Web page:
Matthew Continetti is Bill Kristol’s son-in-law.
He has a new book coming out about the history of the American Right.
“It’s hard to think of two American presidents with less in common than Calvin Coolidge and Donald Trump. For one thing, Coolidge held a variety of public offices, from Massachusetts governor to vice president, before assuming office on Aug. 2, 1923. Mr. Trump had no government or military experience before his inauguration in 2017.
Coolidge, moreover, was a budget hawk who never met a line item he didn’t want to cut. Mr. Trump presided over record peacetime deficits even before federal spending took a quantum leap during the coronavirus pandemic. Coolidge was also a man of few words. Trump is not.
Yet these personal differences obscure important political similarities. Both Coolidge and Mr. Trump staked their presidencies on voter satisfaction with broadly shared prosperity. Both supported restricting immigration into the United States. Both wanted to protect American industry from foreign competition. Both sought to avoid overseas entanglements. …
Parts of the right today look a lot more like the populist Democrats of William Jennings Bryan—who rallied under one banner all those who felt excluded from or dispossessed by the economic, social and cultural powers of his time—than the business-friendly Republicans of Coolidge. This combination of cultural estrangement and economic insecurity has made today’s Republicans much more open to government intervention in the market than their forebears. …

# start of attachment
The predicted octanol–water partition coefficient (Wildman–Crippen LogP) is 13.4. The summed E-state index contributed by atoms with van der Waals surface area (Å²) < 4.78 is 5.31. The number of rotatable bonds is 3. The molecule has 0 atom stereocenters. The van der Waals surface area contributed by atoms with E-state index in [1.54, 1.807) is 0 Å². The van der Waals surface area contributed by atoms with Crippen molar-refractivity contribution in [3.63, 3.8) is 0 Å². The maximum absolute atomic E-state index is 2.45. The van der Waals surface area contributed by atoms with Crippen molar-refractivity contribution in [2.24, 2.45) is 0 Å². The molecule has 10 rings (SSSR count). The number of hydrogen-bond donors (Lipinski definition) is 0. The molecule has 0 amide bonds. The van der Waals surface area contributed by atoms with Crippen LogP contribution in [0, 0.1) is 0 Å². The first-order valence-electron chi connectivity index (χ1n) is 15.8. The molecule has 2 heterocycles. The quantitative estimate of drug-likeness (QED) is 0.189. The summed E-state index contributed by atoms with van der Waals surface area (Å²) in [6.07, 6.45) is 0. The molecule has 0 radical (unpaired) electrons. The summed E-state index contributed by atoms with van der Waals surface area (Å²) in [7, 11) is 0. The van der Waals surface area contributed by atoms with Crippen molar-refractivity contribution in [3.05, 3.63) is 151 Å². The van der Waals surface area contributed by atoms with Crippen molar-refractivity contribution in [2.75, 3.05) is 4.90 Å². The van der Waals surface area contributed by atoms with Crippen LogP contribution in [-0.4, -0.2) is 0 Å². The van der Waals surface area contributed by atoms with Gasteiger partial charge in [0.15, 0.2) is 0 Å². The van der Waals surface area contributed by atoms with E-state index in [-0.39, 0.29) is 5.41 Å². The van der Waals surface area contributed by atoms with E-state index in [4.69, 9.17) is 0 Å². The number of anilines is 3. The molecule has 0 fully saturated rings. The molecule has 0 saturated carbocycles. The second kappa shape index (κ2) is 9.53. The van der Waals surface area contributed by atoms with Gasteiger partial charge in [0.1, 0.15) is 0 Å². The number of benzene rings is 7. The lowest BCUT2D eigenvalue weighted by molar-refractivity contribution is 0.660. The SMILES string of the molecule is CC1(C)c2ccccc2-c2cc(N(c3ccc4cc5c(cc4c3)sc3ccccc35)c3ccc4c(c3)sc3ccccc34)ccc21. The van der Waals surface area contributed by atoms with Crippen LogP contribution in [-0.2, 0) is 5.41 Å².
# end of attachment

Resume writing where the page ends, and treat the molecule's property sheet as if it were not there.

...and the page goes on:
From the vantage point of the pre-World War II era, such tendencies on the American right aren’t surprising. It too sometimes embraced demagogic leaders who pulled it toward the political fringe. What mattered then and still matters today is the willingness of intellectuals and politicians to confront and suppress the extremes. One way to think about the history of the right over the last 100 years is as a running battle between the forces of extremism and the conservatives who understood that mainstream acceptance of their ideas was the prerequisite for electoral success and lasting reform.
As the GOP has returned to its early 20th-century roots, it has struggled to persuade Americans that its agenda and spokesmen are within the mainstream. The right has benefited more from the false steps of its opponents than the popularity of its own ideas and leading figures. All of which might give Republicans pause as they embrace the changes brought about by Donald Trump and look forward to the midterm election this November. After all, the GOP enjoyed tremendous success during the 1920s—and then spent the next 40 years in the political wilderness.”
My ancestors were Southern Democrats until a generation ago.
The real setting for the development of my political views though was America in the 2000s under George W. Bush. At the time, America was being overwhelmed by immigration, the economy of the Heartland was being gutted and shipped overseas and we were embroiled in Iraq and Afghanistan and the global crusades of the Global War on Terror (GWOT) era. Nothing much has really changed today. We’re still in the business of smiting evil doers in Eurasia and neglecting our own massive domestic problems.